IMPORTANT: The recommended way of using AAR files inside a NativeScript plugin is to add it as a dependency in the include.gradle file inside the platforms/android folder of the plugin.

Plugin migration.

Let's say you have a plugin with the following structure: Case 1:

my-plugin/
β”œβ”€β”€ package.json
β”œβ”€β”€ MyModule1/
β”‚   β”œβ”€β”€ index1.js
β”‚   └── package.json
β”œβ”€β”€ MyModule2/
β”‚   β”œβ”€β”€ index2.js
β”‚   └── package.json
└── platforms/
    β”œβ”€β”€ android/
        └── AndroidManifest.xml
        └── MyLibrary.aar

What to do to migrate this plugin? Take all the plugin related info from the AndroidManifest.xml and put it in the MyLibrary.aar's AndroidManifest.xml. You can do that one of two ways:

  • Unpack MyLibrary.aar file and update its AndroidManifest.xml.
  • Open .aar source project and update its AndroidManifest.xml, then rebuild .aar file.

Case 2:

my-plugin/
β”œβ”€β”€ package.json
β”œβ”€β”€ MyModule1/
β”‚   β”œβ”€β”€ index1.js
β”‚   └── package.json
β”œβ”€β”€ MyModule2/
β”‚   β”œβ”€β”€ index2.js
β”‚   └── package.json
└── platforms/
    β”œβ”€β”€ android/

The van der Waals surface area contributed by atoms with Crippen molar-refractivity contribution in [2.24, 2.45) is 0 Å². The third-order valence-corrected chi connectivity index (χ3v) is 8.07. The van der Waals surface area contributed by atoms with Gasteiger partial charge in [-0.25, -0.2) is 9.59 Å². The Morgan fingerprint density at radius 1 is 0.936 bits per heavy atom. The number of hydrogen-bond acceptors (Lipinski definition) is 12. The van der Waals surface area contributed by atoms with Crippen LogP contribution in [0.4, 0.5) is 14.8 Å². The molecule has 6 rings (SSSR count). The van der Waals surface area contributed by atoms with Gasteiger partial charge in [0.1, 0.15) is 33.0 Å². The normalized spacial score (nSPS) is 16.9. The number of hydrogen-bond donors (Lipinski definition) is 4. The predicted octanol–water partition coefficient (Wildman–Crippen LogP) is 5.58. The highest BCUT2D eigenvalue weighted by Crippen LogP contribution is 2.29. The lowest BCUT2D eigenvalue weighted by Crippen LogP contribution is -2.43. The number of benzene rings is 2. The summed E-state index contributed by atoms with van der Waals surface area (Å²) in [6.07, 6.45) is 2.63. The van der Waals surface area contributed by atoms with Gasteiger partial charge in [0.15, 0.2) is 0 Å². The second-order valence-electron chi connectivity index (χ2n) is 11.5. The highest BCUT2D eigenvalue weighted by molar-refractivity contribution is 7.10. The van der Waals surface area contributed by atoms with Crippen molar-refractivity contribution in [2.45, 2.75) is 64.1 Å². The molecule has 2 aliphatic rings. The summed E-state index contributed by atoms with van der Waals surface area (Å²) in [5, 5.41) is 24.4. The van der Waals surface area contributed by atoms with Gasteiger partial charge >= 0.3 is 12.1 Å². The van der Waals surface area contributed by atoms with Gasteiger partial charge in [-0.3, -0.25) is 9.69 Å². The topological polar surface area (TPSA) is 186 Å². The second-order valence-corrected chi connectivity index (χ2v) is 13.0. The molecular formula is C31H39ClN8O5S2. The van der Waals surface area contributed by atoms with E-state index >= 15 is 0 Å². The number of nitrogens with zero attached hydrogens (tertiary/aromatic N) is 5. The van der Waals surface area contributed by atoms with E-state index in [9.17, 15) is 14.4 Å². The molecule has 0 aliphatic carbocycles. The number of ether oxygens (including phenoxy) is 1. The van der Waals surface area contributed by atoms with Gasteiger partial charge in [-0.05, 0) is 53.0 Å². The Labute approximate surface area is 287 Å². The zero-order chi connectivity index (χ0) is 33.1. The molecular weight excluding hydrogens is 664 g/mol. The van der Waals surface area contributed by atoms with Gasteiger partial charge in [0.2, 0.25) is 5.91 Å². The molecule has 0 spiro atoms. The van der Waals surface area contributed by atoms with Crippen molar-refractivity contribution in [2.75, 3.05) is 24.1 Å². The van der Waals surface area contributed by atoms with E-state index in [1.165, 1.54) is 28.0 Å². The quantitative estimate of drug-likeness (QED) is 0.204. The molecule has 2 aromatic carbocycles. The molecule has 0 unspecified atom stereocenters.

└── AndroidManifest.xml
        └── MyLibrary.jar

What to do to migrate this plugin? Take all the plugin related info from the AndroidManifest.xml and put it in app\App_Resources\Android\AndroidManifest.xml.

Case 3:

my-plugin/
β”œβ”€β”€ package.json
β”œβ”€β”€ MyModule1/
β”‚   β”œβ”€β”€ index1.js
β”‚   └── package.json
β”œβ”€β”€ MyModule2/
β”‚   β”œβ”€β”€ index2.js
β”‚   └── package.json
└── platforms/
    β”œβ”€β”€ android/
        └── AndroidManifest.xml
        └──   res/
        └── MyLibrary.jar

What to do to migrate this plugin? Create a new Android Studio project and migrate the code to an .aar file. The .aar file is a self contained project by itself so it contains res/ folder, AndroidManifest.xml and source files.